While Nuclear power is used in many other countries across the world, it is currently banned in Australia. Ironically, it is banned because the 1998 Howard Government made a deal with the crossbench to enact the ban, in a bid to build a research reactor near Sydney – which is still operational.

Overturning the ban will be the first challenge for the Coalition if it is elected.

The current Government has not shown any support for overturning the ban or making nuclear apart of the national energy mix. It has been relying on a report from the CSIRO, which stated that nuclear would cost twice as much as renewables to build and would take 15 years to construct.

Nuclear will also be a tough sell to crossbenchers, like the Greens and Teal MPs, who were very successful in inner-city seats at the last the election.

“No nuclear power and nuclear weapons” is a headline policy of the Greens and the Teals have also been pushing for renewables over nuclear.

The Coalition says while it is expensive and will take a long time to pay back, it is a long-term solution that will provide baseload power for industries like manufacturing.

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Comments

  1. Peter Dunn, 10/06/2024

    I don’t know that saying “It is pointless to sign up for something that cannot be achieved” amounts to a pledge to ditch Labor’s 2030 emission targets, but if Peter Dutton did relatedly make that pledge, there will be no one happier than I. For me it would be advocacy realised. Putting aside the ideological idiocy of the ‘renewables only’ transition, Peter Dutton’s logic is a reflection of the collapse of the early wave investment into renewables, brought about by the bogging down of project approval processes, hardware importation from China, and transmission line construction, just to name some, making (despite government tax breaks, subsidies and incentives) return on investment highly questionable.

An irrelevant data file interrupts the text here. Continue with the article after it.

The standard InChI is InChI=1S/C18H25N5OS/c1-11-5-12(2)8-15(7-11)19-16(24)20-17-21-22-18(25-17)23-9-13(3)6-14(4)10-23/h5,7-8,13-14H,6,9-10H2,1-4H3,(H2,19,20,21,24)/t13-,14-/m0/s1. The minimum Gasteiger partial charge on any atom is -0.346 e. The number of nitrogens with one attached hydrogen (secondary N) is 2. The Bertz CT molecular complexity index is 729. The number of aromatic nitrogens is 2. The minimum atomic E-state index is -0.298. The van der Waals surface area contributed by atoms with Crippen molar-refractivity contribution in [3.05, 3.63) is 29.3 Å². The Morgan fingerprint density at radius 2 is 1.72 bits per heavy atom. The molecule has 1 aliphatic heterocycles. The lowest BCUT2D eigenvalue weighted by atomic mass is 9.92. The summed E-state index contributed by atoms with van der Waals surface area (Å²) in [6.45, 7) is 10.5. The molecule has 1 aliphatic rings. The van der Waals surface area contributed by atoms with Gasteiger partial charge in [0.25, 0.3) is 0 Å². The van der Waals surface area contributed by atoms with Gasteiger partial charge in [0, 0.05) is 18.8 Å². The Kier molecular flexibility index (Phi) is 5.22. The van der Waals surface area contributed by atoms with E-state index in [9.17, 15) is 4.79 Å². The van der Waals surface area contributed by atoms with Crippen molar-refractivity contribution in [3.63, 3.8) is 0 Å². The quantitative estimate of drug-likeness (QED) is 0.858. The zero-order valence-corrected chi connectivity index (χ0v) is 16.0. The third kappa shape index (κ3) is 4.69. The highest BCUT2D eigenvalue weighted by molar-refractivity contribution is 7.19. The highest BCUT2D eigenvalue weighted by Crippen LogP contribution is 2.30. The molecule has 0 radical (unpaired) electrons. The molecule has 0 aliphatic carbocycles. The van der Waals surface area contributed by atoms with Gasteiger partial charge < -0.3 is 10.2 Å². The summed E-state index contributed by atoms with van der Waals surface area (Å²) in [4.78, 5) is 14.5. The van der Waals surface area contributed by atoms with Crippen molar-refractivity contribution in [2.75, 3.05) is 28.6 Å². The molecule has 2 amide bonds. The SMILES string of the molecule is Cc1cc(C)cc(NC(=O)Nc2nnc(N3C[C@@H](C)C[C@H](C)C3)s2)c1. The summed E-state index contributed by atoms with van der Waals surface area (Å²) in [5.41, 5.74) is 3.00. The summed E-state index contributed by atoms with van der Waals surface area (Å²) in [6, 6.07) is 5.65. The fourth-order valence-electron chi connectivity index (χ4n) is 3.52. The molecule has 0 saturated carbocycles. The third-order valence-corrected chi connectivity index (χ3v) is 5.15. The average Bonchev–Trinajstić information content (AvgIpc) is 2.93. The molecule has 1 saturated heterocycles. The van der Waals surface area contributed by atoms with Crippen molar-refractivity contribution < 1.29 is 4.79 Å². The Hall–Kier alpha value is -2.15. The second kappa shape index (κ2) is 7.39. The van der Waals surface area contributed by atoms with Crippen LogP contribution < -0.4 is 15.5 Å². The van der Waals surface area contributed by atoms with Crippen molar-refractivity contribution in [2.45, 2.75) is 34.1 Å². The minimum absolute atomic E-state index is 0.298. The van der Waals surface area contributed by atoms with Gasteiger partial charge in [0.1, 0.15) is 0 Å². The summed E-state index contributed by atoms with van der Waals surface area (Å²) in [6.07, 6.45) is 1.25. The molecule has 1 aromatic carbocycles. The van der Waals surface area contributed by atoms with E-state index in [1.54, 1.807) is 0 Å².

The Labor government, and particularly Minister Bowen, would crawl through broken glass before admitting it will not reach its 2030 target, so the Labor government is now, alternately, ramping up emissions reductions conditions on various industries, with rural industries being at the top of the target list. Convoluting this of course is the little matter of ACCU’s, which are softening the blow for many in the rural industries, despite the fragility of the contracts as emphasis is shifted from one storage concept to another, and the science is hotly disputed.
    The energy/environmental debate has many facets, and the inevitable and sensible conversion to nuclear generation will become central to this debate over time. However, the immediate and critical issue is the dire predicament the Labor government has led us in to, with imminent power shortages, uncontrollable price increases creating family hardship and business damage, and the Labor government in denial about the shambles that the renewables rollout has become.
    How long can this pain and incompetence continue? Well, the answer is for about another year, because that is how long the Labor government can constitutionally remain in power, and not a minute longer, unless a majority of Australians vote at the next election for the pain and incompetence to NOT continue.
    Something to think about perhaps, when your next power bill arrives at your house, or the transmission line contractor comes through your farm gate.

    • Paul Franks, 11/06/2024

      “Convoluting this of course is the little matter of ACCU’s”

      Can someone answer me this question?

      If a person has say 2000t of ACCU sequestered carbon in their soil. They sell that to a company for 25 years, that company then goes on to emit 2000t of CO2 equivalent emissions. The company then goes bankrupt and ceases to exist, the 25 years are up, is the landowner free to sell that 2000t again, even though it has for all intents and purposes been “used up”, meanwhile the bankrupt companies 2000t of emissions are forgotten about?

      Hi Paul, there would need to be a financial transaction in place for the company to buy the ACCUs. So if you have sequestered 2000 ACCUs in your soil and been paid for them, you no longer own them – much the same as selling a cow. As for the obligation the keep the carbon in your soil for 25 years, that is an agreement with the Federal Government, who essentially guarantees the ACCUs to the buyer and holds up the regulatory side of the deal. Hope that helps, Editor